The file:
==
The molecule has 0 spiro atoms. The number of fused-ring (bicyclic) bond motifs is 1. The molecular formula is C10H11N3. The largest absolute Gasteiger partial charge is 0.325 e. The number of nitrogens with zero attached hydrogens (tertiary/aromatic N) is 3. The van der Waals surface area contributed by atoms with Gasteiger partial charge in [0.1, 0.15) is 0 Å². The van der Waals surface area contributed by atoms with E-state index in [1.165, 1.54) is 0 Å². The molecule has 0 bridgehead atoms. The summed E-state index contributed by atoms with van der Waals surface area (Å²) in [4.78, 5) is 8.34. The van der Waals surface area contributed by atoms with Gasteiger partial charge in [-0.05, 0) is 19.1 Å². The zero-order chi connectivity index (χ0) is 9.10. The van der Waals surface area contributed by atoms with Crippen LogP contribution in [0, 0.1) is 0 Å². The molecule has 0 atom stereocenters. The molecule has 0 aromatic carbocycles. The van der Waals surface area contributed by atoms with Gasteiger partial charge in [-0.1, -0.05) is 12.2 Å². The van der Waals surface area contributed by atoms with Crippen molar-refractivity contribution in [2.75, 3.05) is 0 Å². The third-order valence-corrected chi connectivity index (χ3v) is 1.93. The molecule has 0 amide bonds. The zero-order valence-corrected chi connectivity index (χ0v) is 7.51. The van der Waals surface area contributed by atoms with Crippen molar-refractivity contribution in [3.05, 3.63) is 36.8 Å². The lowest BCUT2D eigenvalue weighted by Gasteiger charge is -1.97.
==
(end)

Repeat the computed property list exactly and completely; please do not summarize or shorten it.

The molecule has 0 spiro atoms. The number of fused-ring (bicyclic) bond motifs is 1. The molecular formula is C10H11N3. The largest absolute Gasteiger partial charge is 0.325 e. The number of nitrogens with zero attached hydrogens (tertiary/aromatic N) is 3. The van der Waals surface area contributed by atoms with Gasteiger partial charge in [0.1, 0.15) is 0 Å². The van der Waals surface area contributed by atoms with E-state index in [1.165, 1.54) is 0 Å². The molecule has 0 bridgehead atoms. The summed E-state index contributed by atoms with van der Waals surface area (Å²) in [4.78, 5) is 8.34. The van der Waals surface area contributed by atoms with Gasteiger partial charge in [-0.05, 0) is 19.1 Å². The zero-order chi connectivity index (χ0) is 9.10. The van der Waals surface area contributed by atoms with Crippen LogP contribution in [0, 0.1) is 0 Å². The molecule has 0 atom stereocenters. The molecule has 0 aromatic carbocycles. The van der Waals surface area contributed by atoms with Gasteiger partial charge in [-0.1, -0.05) is 12.2 Å². The van der Waals surface area contributed by atoms with Crippen molar-refractivity contribution in [2.75, 3.05) is 0 Å². The third-order valence-corrected chi connectivity index (χ3v) is 1.93. The molecule has 0 amide bonds. The zero-order valence-corrected chi connectivity index (χ0v) is 7.51. The van der Waals surface area contributed by atoms with Crippen molar-refractivity contribution in [3.05, 3.63) is 36.8 Å². The lowest BCUT2D eigenvalue weighted by Gasteiger charge is -1.97.